Q:What did you think of the 80's rock bands, like Van Halen, Def Leppard and such? Was there a certain group at school that liked this style of music and did they dress a certain way?

A: I took my musical cues from my brother who was two years older than me. The first concert we went to was After The Fire opening for Van Halen (now there’s a pairing) and then Night Ranger (Dawn Patrol tour) opening for Sammy Hagar (Three Lock Box tour). We definitely fell into the “heavy metal/stoner” group with our long hair, moustaches, and concert shirts with the ¾ sleeves. Since you mentioned Def Leppard, they’re one of my all-time favorites! Saw their Hysteria show front row at Arco Arena in 1988 and, 25 years later, saw their Viva Hysteria show at the Hard Rock Casino in Las Vegas. They still rock hard!

Q:I was a big WHAM! fan, but I was only a kid. What did the teenagers think of them back then?

A: George Michael of WHAM! really was a big hit. Their songs “Wake Me Up Before You Go Go” and “Careless Whisper were great songs to dance to. They were definitely considered “pop” – not heavy metal and not New Wave. I didn’t know anyone who didn’t like WHAM! When George Michael went solo, I used his song, “I Want Your Sex” in my stripping mix-tape. Let’s just say it worked well!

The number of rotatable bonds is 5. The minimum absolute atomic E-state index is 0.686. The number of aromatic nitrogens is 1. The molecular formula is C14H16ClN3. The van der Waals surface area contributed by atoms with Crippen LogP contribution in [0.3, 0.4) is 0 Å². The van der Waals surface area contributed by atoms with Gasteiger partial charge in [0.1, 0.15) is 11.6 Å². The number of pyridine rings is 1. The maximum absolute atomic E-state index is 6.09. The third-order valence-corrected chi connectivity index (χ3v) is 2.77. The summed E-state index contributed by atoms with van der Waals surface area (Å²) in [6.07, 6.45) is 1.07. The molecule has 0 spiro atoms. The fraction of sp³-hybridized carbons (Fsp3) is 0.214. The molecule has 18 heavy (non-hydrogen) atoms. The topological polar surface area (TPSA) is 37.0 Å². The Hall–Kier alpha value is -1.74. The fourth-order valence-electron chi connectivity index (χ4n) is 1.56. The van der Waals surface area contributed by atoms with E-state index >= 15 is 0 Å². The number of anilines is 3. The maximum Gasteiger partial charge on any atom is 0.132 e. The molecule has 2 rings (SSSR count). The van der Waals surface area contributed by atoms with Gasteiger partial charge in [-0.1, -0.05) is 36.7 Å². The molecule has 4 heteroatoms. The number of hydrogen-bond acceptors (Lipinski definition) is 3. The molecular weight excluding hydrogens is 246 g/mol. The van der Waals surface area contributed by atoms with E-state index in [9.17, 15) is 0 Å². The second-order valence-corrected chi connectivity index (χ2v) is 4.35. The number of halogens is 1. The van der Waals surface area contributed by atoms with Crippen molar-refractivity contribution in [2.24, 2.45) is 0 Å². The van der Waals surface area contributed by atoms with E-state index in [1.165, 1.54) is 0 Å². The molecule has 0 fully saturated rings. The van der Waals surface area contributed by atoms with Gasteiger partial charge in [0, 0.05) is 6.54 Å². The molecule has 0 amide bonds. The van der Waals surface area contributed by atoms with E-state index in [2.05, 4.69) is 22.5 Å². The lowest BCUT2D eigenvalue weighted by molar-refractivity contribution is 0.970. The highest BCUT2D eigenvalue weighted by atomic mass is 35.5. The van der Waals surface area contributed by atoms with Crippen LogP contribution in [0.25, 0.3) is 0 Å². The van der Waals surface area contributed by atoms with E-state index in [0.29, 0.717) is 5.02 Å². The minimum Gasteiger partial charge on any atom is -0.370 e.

Q:What movie really got it right, as far as portraying 80's teenagers?

A: When you think of 80s teenager movies, you have to think of John Hughes and his trilogy: The Breakfast Club, Sixteen Candles, and Pretty in Pink. And while I love those three, the two movies I can watch over and over are Matthew Modine’s Vision Quest (1985) and Tom Cruise’s All The Right Moves (1983). These are clearly “guy” movies with sports and coming-of-age as central themes.

Q:What was the best 80's junk food in your eyes?

A: Back when I had an 18 year old stomach, I loved Big Macs and anything from Burger King. Also loved green burritos from Del Taco (green as opposed to red burritos, also available). As for candy, Pixie Sticks were little tubes of brightly colored pure sugar. I loved the cigar-sized Chick-a-Stick but absolutely could not stand Pop Rocks. Pop Rocks gave me a raging headache but they were a big hit when they came out. There was an urban legend about a kid’s head exploding after eating Pop Rocks and downing a soda!